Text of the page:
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After years and years of genetic advancement and research, a group of cutting-edge scientists have finally perfected the technology of shapeshifting. They can blend select DNA strands of a given animal with the DNA of a human egg in order to create a single-animal shapeshifter. While the ability to transfer from human to animal is undeniably magical, the story covers the magic with a veneer of science, and the characters consider it science rather than magic. Most of the technological development up to this point was entirely scientific in nature with no help from magic, and the world has technology that almost achieves this point. (I am playing with the border between fantasy and sci-fi.)

Given their ambitious (and largely magic-less) scientific pursuits, what other technologies would likely be developed on the way to discovering this one?

GenTech in Solna

This world, and the society of Solna in particular, has long had a serious interest in genetic research. In addition to the shapeshifters as described, there are many other gentech advancements, and plenty of room for more. They breed crops to be more efficient and resistant to disease, they utilize stem cells to heal injuries faster and more completely than we can, and re-purpose things found in nature to suit them at will, such as reimagining whale hearts as pumps.

The Natural World

At the same time, this society has a huge focus on harmony. The gross excesses that we see in our society, where we take freely from nature without care for what we destroy in the process, are not seen here. There are excesses, as there always will be, but large-scale destruction is stopped and reversed. They pay careful attention to how their use of resources affect the larger world and do their best to maintain the balance found in nature. Not every society in this world enforces these practices, so you would find strip-mining and similar exploitation in some places, but the dominant culture does.

Communication

I'm reluctant to let this world have the Internet. If the computational power of a computer is necessary to sequence the human genome or any other steps integral to the process of making shapeshifters, then we can have computers, but the extreme power of freely accessible information would radically change my world in ways I'm not prepared for.

I'm okay with radio and similar inventions that make communication easier, but I don't want the universal access to instant communication (or worse, instant recording capabilities) granted by cell phones and the like. So, if possible, I'd like this technological path to not include such free and easy communication.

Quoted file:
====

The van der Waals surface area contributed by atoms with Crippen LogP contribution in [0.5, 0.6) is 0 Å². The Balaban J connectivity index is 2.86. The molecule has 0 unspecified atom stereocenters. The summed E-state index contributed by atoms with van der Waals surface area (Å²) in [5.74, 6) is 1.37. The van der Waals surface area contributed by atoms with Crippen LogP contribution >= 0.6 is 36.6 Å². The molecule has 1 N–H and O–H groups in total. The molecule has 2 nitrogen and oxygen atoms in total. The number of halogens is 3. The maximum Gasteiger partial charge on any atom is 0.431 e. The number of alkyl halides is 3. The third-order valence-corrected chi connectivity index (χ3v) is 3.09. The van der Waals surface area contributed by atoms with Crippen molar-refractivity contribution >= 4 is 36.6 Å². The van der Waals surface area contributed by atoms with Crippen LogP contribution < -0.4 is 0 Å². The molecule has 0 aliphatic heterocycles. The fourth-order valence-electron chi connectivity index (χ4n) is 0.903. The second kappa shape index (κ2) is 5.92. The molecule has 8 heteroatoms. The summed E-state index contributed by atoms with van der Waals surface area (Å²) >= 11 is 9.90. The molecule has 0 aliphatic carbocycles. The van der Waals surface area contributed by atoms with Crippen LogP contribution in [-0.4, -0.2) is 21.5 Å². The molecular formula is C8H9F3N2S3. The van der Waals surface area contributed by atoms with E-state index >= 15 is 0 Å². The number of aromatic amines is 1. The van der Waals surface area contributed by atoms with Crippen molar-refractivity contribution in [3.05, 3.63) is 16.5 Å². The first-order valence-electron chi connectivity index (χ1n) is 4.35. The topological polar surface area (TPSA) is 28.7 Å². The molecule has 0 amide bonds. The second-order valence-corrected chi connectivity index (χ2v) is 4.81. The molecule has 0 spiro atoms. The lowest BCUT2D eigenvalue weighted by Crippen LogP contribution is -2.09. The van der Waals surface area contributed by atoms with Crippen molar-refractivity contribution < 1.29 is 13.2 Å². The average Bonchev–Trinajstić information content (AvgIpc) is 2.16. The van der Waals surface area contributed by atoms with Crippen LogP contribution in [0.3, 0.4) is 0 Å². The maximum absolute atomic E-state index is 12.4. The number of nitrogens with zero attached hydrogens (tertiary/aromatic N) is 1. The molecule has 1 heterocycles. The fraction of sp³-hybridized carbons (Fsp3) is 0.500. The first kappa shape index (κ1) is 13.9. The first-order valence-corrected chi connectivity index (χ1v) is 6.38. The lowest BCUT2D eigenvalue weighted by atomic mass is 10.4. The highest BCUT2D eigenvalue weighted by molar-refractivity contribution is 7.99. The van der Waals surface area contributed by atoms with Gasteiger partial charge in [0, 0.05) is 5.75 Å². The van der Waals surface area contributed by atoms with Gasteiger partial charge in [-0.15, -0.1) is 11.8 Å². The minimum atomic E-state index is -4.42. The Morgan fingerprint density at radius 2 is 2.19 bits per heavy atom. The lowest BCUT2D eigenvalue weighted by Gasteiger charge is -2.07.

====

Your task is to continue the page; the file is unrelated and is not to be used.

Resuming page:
To Sum Up

I am trying to make sure that I haven't missed anything - that I don't have people sequencing the human genome who haven't developed electricity. (Aside: They have electricity everywhere that isn't Gare.) What forms of technology need to be developed, or likely would have been developed, in the process of creating shapeshifters? A good answer wouldn't necessary list every single technological advancement (the wheel! ironworking!) but instead would cover a general overview of what kind of technology modern people have free access to in different areas of their lives, or perhaps what the cutting edge of various fields would look like.

I have a host of misgivings about this question (too broad? no possible right answer?), but I figured I'd give it a go and see what feedback I receive to improve it. At the very least, I hope it's interesting to discuss.

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    $\begingroup$ My suggestion is to cut a lot of the backstory/extra details and focus on exactly what it is you want to get from us. As it stands, anyone who wants to reply would first need to spend 15-20 minutes trying to understand your particular universe before they could answer. I gave up reading half way through. Example: penal colony has magic, but little tech, while rest of the world has tech based on this principle (give examples). What sort of tech would be allowed in the penal colony? You'd need 2 paragraphs to explain the situation at most. $\endgroup$ – AndreiROM Feb 8 '16 at 19:45
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    $\begingroup$ Perhaps a better summing up is in order. As I see it you're looking for the technology timeline that includes: Advanced genetic engineering, alternative energy, advanced nautical navigation, long distance but low bandwidth communication, rocketry, and advanced materials processing. Yeah? $\endgroup$ – Samuel Feb 8 '16 at 19:46
  • $\begingroup$ I have tried to remove all extraneous information and focus on a single question. Is this better? How else can I improve it? $\endgroup$ – Jerenda Feb 8 '16 at 23:18
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    $\begingroup$ If I may suggest a second approach to the problem: what kind of technologies would be important to your storyline? Daring to pop a bubble, you can't make shapeshifters simply by blending DNA, so there wont be a truly "realistic" series of technologies. The little help from magic you mention will be a required part of the puzzle. Accordingly, pretty much any technological step you please can be skipped along the way, and magic will pick up the slack. Thus the kinds of technologies you are interested in writing to are potentially a better filter than those needed for shapeshifting. $\endgroup$ – Cort Ammon Feb 8 '16 at 23:41
  • $\begingroup$ Better to write a story you'll have fun writing than one burdened by the need to include technologies that had to be invented along the way. $\endgroup$ – Cort Ammon Feb 8 '16 at 23:42
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More Questions than Answers

There are lots of variables to consider in order to be able to answer your question.

Are the shapeshifters in your story primarily engaged in technology and research, but just happen to care about the natural world? Are they primarily a low-tech society, but just happen to have an aggressive genetics science program, aided with a bit of nature magic?

Is the shapeshifting end result from the genetic/magic efforts something of a rarity that they bestow only upon a sub-class of their citizenry, or is it so ubiquitous that everyone is affected?